June 14 – The third annual Emmett Sefton Memorial Drive will be held this Sunday, July 17th.
Emmett Sefton was a past president of the Macon County Farm Bureau, as well as an extremely active member. Farm Bureau Executive Vice President Tim Stock says they chose to memorialize Sefton by creating a scholarship in his name. All proceeds from the drive will go towards the scholarship fund.
The Emmett Sefton Drive will start at the Pony Express grounds in Mt. Zion, and travel through southern Macon County. Registration will begin at 7:30 AM, and the drive will begin 9:00 AM. Anyone can participate. The drive includes anything from utility trucks to antique tractors. Registration fee is a free will donation. The drive will circle back to the Pony Express grounds, where lunch will be served.
The Emmett Sefton scholarship is $1,000, and awarded annually to a Macon County student pursuing a degree in agriculture.
June 14 – Hillary Clinton is calling for unity ahead of the Democratic National Convention.
In spite of a summer storm, and brief power outage, Clinton spoke Wednesday to a crowd of supporters at the old state Capitol in Springfield.
“Recent events have left people across America asking hard questions about whether we are still a house divided,” started Clinton. “Despite our best efforts and highest hopes, America’s long struggle with race is far from finished. In just the past week, we have seen black men killed by police, and five police officers killed by a sniper targeting white police.”
Clinton focused the majority of her speech on a house divided, drawing from President Abraham Lincoln and declaring everyone deserved a fair chance in life. She discussed the need for honesty and courage and policies that promote justice for all people.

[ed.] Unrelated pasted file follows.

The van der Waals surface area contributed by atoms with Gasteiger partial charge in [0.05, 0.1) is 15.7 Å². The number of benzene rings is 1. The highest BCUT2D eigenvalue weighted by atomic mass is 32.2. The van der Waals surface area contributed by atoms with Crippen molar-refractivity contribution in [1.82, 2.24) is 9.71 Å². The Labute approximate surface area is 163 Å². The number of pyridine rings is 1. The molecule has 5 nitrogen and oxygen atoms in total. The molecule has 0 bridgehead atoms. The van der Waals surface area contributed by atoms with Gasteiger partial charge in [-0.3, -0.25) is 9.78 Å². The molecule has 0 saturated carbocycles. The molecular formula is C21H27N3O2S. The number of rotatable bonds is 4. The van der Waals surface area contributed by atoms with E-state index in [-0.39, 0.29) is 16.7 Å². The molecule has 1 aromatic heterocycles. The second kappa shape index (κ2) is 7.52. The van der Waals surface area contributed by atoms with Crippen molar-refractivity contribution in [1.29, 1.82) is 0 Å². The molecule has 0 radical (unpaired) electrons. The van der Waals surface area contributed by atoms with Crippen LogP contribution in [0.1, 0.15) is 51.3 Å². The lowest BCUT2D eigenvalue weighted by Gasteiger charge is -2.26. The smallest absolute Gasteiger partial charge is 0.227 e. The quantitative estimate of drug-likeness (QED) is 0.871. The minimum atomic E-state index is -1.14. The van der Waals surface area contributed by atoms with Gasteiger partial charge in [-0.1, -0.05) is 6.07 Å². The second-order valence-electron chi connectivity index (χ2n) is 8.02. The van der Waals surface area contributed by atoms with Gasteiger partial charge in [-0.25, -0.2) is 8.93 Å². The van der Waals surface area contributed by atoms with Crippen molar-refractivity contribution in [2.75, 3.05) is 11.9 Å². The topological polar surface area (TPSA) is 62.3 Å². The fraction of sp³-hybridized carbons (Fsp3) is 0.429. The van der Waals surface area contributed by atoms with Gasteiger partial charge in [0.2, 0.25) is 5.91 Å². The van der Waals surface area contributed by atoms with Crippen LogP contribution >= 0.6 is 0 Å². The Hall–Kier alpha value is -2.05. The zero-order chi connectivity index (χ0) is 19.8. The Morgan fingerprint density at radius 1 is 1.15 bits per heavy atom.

“All that starts with doing a better job of listening to each other,” Clinton said before listing officer involved shootings in Illinois last year.
State Senator Andy Manar believes Clinton’s speech was particularly important to Central Illinois.
“Clearly delivering this message of unity in this place and this time puts Springfield and Central Illinois in the spotlight.”
Manar supported Clinton’s cry for a more indivisible nation.
“Her message here today is applicable to Decatur. It’s applicable to Dallas. It’s applicable to every community that has been rocked by these kind of instances.”
State Representative Sue Scherer also chimed in on the importance of a presidential candidate in Central Illinois.
Scherer stated, “For us, we feel like we matter, that we are important, and she’s not just going to take our vote for granted.”
Clinton finished out her speech with a final call for a more united country.
“In the end, if we do the work, we will cease to be divided. We in fact will be indivisible, with liberty and justice for all. We will remain, in President Lincoln’s words, ‘the last, best hope of Earth.’”